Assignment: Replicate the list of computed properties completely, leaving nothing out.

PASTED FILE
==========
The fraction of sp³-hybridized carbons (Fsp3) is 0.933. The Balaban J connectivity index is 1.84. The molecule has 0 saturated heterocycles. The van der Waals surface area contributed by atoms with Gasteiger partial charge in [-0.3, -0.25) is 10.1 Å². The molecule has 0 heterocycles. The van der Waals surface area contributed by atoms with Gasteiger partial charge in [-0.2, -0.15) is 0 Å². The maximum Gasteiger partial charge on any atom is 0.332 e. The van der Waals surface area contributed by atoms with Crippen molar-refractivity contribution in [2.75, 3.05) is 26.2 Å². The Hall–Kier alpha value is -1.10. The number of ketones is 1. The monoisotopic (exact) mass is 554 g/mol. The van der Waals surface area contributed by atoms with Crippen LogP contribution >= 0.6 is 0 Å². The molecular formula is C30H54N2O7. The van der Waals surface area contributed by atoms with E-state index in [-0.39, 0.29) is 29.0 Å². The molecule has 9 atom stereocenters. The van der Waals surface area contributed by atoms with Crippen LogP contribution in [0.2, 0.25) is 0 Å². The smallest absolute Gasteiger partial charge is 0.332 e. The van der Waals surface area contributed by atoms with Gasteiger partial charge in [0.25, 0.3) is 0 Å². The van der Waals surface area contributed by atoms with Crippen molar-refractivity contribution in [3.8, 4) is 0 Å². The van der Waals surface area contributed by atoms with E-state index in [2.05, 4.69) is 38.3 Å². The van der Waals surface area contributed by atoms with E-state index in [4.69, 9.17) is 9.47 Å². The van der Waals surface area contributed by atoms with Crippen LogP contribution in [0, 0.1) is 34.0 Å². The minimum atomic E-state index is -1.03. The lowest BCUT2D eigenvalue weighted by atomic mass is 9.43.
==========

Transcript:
The fraction of sp³-hybridized carbons (Fsp3) is 0.933. The Balaban J connectivity index is 1.84. The molecule has 0 saturated heterocycles. The van der Waals surface area contributed by atoms with Gasteiger partial charge in [-0.3, -0.25) is 10.1 Å². The molecule has 0 heterocycles. The van der Waals surface area contributed by atoms with Gasteiger partial charge in [-0.2, -0.15) is 0 Å². The maximum Gasteiger partial charge on any atom is 0.332 e. The van der Waals surface area contributed by atoms with Crippen molar-refractivity contribution in [2.75, 3.05) is 26.2 Å². The Hall–Kier alpha value is -1.10. The number of ketones is 1. The monoisotopic (exact) mass is 554 g/mol. The van der Waals surface area contributed by atoms with Crippen LogP contribution >= 0.6 is 0 Å². The molecular formula is C30H54N2O7. The van der Waals surface area contributed by atoms with E-state index in [-0.39, 0.29) is 29.0 Å². The molecule has 9 atom stereocenters. The van der Waals surface area contributed by atoms with Crippen LogP contribution in [0.2, 0.25) is 0 Å². The smallest absolute Gasteiger partial charge is 0.332 e. The van der Waals surface area contributed by atoms with Gasteiger partial charge in [0.25, 0.3) is 0 Å². The van der Waals surface area contributed by atoms with Crippen molar-refractivity contribution in [3.8, 4) is 0 Å². The van der Waals surface area contributed by atoms with E-state index in [2.05, 4.69) is 38.3 Å². The van der Waals surface area contributed by atoms with E-state index in [4.69, 9.17) is 9.47 Å². The van der Waals surface area contributed by atoms with Crippen LogP contribution in [0, 0.1) is 34.0 Å². The minimum atomic E-state index is -1.03. The lowest BCUT2D eigenvalue weighted by atomic mass is 9.43.